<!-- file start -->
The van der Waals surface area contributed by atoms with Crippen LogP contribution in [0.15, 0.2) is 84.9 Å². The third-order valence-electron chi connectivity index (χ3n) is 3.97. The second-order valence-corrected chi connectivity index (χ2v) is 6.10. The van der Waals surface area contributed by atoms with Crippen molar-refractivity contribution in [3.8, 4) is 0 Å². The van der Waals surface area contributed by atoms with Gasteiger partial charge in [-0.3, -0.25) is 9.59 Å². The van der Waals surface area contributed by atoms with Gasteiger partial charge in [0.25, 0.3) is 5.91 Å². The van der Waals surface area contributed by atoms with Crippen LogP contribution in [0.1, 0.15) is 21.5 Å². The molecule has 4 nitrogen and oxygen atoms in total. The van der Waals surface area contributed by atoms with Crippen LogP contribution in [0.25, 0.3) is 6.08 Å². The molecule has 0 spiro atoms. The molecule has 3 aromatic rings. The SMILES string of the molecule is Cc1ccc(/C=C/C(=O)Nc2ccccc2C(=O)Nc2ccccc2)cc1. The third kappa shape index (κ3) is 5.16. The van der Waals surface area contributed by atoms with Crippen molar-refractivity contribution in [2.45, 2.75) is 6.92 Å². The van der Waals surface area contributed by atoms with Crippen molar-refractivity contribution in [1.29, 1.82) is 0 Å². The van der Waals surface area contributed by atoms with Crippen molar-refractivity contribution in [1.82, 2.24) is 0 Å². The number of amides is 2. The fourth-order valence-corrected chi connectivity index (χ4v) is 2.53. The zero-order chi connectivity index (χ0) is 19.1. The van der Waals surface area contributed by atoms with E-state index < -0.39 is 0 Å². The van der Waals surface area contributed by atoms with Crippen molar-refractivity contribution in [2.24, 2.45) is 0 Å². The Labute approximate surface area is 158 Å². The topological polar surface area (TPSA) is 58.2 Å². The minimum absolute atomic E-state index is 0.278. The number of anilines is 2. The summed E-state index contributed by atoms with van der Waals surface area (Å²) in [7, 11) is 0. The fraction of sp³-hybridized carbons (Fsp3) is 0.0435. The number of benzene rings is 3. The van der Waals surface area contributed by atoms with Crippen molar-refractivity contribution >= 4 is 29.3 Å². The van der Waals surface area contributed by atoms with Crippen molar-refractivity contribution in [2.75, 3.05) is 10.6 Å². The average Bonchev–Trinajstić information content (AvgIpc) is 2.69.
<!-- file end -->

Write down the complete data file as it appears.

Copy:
The van der Waals surface area contributed by atoms with Crippen LogP contribution in [0.15, 0.2) is 84.9 Å². The third-order valence-electron chi connectivity index (χ3n) is 3.97. The second-order valence-corrected chi connectivity index (χ2v) is 6.10. The van der Waals surface area contributed by atoms with Crippen molar-refractivity contribution in [3.8, 4) is 0 Å². The van der Waals surface area contributed by atoms with Gasteiger partial charge in [-0.3, -0.25) is 9.59 Å². The van der Waals surface area contributed by atoms with Gasteiger partial charge in [0.25, 0.3) is 5.91 Å². The van der Waals surface area contributed by atoms with Crippen LogP contribution in [0.1, 0.15) is 21.5 Å². The molecule has 4 nitrogen and oxygen atoms in total. The van der Waals surface area contributed by atoms with Crippen LogP contribution in [0.25, 0.3) is 6.08 Å². The molecule has 0 spiro atoms. The molecule has 3 aromatic rings. The SMILES string of the molecule is Cc1ccc(/C=C/C(=O)Nc2ccccc2C(=O)Nc2ccccc2)cc1. The third kappa shape index (κ3) is 5.16. The van der Waals surface area contributed by atoms with Crippen molar-refractivity contribution in [2.45, 2.75) is 6.92 Å². The van der Waals surface area contributed by atoms with Crippen molar-refractivity contribution in [1.29, 1.82) is 0 Å². The van der Waals surface area contributed by atoms with Crippen molar-refractivity contribution in [1.82, 2.24) is 0 Å². The number of amides is 2. The fourth-order valence-corrected chi connectivity index (χ4v) is 2.53. The zero-order chi connectivity index (χ0) is 19.1. The van der Waals surface area contributed by atoms with E-state index < -0.39 is 0 Å². The van der Waals surface area contributed by atoms with Crippen molar-refractivity contribution in [2.24, 2.45) is 0 Å². The Labute approximate surface area is 158 Å². The topological polar surface area (TPSA) is 58.2 Å². The minimum absolute atomic E-state index is 0.278. The number of anilines is 2. The summed E-state index contributed by atoms with van der Waals surface area (Å²) in [7, 11) is 0. The fraction of sp³-hybridized carbons (Fsp3) is 0.0435. The number of benzene rings is 3. The van der Waals surface area contributed by atoms with Crippen molar-refractivity contribution >= 4 is 29.3 Å². The van der Waals surface area contributed by atoms with Crippen molar-refractivity contribution in [2.75, 3.05) is 10.6 Å². The average Bonchev–Trinajstić information content (AvgIpc) is 2.69.